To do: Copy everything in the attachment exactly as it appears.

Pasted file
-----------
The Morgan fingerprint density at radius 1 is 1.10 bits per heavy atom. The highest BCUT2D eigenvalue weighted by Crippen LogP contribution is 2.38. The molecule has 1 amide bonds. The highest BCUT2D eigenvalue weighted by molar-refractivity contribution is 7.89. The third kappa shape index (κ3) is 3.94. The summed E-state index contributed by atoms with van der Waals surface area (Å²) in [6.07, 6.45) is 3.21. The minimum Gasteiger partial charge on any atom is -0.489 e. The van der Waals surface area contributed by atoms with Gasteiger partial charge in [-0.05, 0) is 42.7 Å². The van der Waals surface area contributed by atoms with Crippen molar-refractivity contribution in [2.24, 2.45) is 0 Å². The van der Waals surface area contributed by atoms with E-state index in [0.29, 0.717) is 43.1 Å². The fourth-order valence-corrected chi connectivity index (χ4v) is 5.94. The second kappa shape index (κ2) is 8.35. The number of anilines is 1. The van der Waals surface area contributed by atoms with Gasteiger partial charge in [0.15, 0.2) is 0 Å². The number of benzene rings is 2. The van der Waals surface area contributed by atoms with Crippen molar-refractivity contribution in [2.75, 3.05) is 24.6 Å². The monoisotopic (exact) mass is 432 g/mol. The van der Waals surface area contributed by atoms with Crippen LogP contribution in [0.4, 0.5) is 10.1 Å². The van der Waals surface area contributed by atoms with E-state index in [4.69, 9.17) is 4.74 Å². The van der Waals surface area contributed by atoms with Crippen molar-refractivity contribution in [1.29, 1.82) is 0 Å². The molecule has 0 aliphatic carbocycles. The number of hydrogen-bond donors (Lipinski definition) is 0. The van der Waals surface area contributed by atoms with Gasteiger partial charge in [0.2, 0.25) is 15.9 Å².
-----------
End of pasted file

The Morgan fingerprint density at radius 1 is 1.10 bits per heavy atom. The highest BCUT2D eigenvalue weighted by Crippen LogP contribution is 2.38. The molecule has 1 amide bonds. The highest BCUT2D eigenvalue weighted by molar-refractivity contribution is 7.89. The third kappa shape index (κ3) is 3.94. The summed E-state index contributed by atoms with van der Waals surface area (Å²) in [6.07, 6.45) is 3.21. The minimum Gasteiger partial charge on any atom is -0.489 e. The van der Waals surface area contributed by atoms with Gasteiger partial charge in [-0.05, 0) is 42.7 Å². The van der Waals surface area contributed by atoms with Crippen molar-refractivity contribution in [2.24, 2.45) is 0 Å². The van der Waals surface area contributed by atoms with E-state index in [0.29, 0.717) is 43.1 Å². The fourth-order valence-corrected chi connectivity index (χ4v) is 5.94. The second kappa shape index (κ2) is 8.35. The number of anilines is 1. The van der Waals surface area contributed by atoms with Gasteiger partial charge in [0.15, 0.2) is 0 Å². The number of benzene rings is 2. The van der Waals surface area contributed by atoms with Crippen molar-refractivity contribution in [2.75, 3.05) is 24.6 Å². The monoisotopic (exact) mass is 432 g/mol. The van der Waals surface area contributed by atoms with Crippen LogP contribution in [0.4, 0.5) is 10.1 Å². The van der Waals surface area contributed by atoms with E-state index in [4.69, 9.17) is 4.74 Å². The van der Waals surface area contributed by atoms with Crippen molar-refractivity contribution in [1.29, 1.82) is 0 Å². The molecule has 0 aliphatic carbocycles. The number of hydrogen-bond donors (Lipinski definition) is 0. The van der Waals surface area contributed by atoms with Gasteiger partial charge in [0.2, 0.25) is 15.9 Å².